• India has promoted its relations to a strategic partnership with Indonesia, Malaysia, Vietnam, Japan, Australia, Republic of Korea (ROK), Singapore, and Association of Southeast Asian Nations (ASEAN) and forged close relations with all countries in the Asia-Pacific region.
  • The policy which was conceived as an economic initiative, has gained strategic, cultural, and political dimensions including the establishment of institutional mechanisms for cooperation and dialogue.
  • Apart from ASEAN, ASEAN Regional Forum (ARF) and East Asia Summit (EAS), India has also been energetically engaged in regional fora like:
    • Mekong Ganga Cooperation (MGC)
    • Indian Ocean Rim Association (IORA)
    • Asia Cooperation Dialogue (ACD)
    • Bay of Bengal Initiative for Multi-Sectoral Technical and Economic Cooperation (BIMSTEC)

Act East Policy has stressed on India-ASEAN cooperation in our domestic agenda on infrastructure, trade, skills, urban renewal, manufacturing, smart cities, Make in India and other initiatives. Cooperation in space, connectivity projects, and people-to-people exchanges could become a springboard for regional prosperity and integration.

New Southern Policy

  • Korea's trade has been dependent on China and the United States. Over the past three years (2015‒2017), China and the United States accounted for 38.1% of Korea's total exports.

  • If Korea is to set up a foreign economic policy that maximizes its profits with confidence, it should first expand its trade structure centered on a few certain countries and reduce its external risks.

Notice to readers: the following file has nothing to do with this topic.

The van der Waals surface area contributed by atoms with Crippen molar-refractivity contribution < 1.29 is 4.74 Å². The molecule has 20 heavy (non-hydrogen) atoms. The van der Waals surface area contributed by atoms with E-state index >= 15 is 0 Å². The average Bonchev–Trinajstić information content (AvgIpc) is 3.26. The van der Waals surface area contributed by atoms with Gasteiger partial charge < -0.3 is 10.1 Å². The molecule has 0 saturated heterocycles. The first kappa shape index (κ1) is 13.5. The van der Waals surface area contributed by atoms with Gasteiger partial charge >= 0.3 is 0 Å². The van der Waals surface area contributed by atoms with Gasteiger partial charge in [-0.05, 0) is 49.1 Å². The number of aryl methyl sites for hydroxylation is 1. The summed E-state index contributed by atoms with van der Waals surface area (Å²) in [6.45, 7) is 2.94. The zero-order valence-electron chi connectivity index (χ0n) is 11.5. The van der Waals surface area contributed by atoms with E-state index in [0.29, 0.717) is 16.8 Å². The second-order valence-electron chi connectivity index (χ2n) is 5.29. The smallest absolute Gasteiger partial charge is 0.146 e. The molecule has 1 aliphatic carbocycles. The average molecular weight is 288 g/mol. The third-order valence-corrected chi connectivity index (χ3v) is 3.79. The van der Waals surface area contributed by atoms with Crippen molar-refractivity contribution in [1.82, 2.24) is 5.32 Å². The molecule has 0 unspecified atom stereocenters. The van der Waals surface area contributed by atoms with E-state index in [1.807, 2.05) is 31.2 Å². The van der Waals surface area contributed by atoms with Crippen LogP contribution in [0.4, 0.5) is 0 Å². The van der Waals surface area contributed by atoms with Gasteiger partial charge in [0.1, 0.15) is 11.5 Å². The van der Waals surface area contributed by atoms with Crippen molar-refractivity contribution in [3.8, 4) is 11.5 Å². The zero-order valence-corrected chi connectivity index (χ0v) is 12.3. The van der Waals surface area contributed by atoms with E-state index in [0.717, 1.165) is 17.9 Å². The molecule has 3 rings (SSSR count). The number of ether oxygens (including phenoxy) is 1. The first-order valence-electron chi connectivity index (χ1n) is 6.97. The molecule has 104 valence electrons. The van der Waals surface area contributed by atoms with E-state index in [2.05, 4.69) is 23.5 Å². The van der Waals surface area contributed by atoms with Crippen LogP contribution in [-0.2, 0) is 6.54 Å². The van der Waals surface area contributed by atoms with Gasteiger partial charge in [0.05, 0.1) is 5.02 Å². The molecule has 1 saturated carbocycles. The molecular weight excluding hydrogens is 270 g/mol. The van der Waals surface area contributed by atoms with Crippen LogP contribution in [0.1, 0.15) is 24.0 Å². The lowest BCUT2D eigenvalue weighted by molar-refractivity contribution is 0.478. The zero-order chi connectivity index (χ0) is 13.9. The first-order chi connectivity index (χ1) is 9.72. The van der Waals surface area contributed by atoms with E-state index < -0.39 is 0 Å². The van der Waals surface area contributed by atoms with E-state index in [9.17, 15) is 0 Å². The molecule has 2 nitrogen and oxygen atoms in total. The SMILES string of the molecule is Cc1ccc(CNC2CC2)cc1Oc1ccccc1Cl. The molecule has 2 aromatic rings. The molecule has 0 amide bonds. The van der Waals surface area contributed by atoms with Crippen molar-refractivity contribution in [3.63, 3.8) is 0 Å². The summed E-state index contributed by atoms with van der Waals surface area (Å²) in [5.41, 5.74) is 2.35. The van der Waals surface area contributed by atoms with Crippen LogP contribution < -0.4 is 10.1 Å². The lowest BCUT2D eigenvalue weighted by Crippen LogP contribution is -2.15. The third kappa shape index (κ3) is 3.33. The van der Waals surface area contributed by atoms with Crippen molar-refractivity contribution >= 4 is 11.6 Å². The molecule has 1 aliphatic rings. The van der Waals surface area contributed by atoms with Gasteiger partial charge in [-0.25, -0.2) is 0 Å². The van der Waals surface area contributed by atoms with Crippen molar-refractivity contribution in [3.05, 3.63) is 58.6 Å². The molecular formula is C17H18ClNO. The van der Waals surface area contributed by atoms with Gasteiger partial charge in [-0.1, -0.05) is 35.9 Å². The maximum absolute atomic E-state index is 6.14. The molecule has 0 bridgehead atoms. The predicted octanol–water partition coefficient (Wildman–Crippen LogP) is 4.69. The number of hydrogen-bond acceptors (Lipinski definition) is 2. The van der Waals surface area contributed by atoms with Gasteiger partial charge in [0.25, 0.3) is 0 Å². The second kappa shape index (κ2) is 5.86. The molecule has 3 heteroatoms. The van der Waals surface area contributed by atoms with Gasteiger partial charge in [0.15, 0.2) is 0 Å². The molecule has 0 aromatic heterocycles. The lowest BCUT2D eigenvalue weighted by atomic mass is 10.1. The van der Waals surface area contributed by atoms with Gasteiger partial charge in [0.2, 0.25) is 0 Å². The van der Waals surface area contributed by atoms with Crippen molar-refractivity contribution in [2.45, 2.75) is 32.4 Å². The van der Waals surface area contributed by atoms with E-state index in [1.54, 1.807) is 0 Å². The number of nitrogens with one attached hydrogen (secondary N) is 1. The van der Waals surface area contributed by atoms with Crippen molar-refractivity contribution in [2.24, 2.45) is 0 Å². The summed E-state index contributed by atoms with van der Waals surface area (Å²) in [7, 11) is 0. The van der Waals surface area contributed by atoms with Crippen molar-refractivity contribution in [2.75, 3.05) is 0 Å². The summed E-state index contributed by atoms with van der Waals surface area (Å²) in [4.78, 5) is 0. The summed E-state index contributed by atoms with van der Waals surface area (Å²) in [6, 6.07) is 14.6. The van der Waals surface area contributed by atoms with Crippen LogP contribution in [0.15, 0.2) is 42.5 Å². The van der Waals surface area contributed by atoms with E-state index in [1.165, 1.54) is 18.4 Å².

• South Korea has experienced difficulties in its relations with China in 2016 due to the THAAD issue and has also experienced difficulties in exporting to the U.S.

  • The New Southern Policy doesn’t only aim to swap the U.S. and China with new southern regions, but rather to expand its scope of cooperation while maintaining relations with the U.S. and China.

Hence, the vision of the New Southern Policy can be summarized as a strategic foreign policy that pursues the nation's practical interests along with its traditional four major diplomatic partners and new southern regions, based on a more balanced form of diplomacy.

RCEP (Regional Comprehensive Economic Partnership)

RCEP has introduced b/w the ten member states of the Association of Southeast Asian Nations (ASEAN) (Brunei, Burma (Myanmar), Indonesia, Laos, Cambodia, Malaysia, the Philippines, Singapore, Thailand, Vietnam and the six states with which ASEAN has existing FTAs (Australia, China, India, Japan, South Korea, and New Zealand). RCEP negotiations were officially launched in November 2012 at the ASEAN Summit in Cambodia.

Aim:

RCEP plans to increase goods trade by eradicating most non-tariff and tariff barriers — a move that is anticipated to provide the region’s consumers a greater choice of quality products at reasonable rates. It also seeks to liberalise investment norms and do away with services trade restrictions.

India's Act-East policy is in sync with South Korea's new Southern Policy. India-South Korea wanted a global order based on rule of law, freedom, and peace from terrorism. When RoK wants to lessen its dependence on traditional trade partners and expand its engagement and looking toward the west. Likewise, India also wants to venture into its eastern and South-east sphere. Both have shared competitive and value interest. Both countries should explore how they can complement each other and benefit from their relationship. Climate change also a focus area where these countries help and make this planet beautiful and free from the threat of extinction. So, countries come closer and get the advantage of each other strength and work for global growth and prosperity.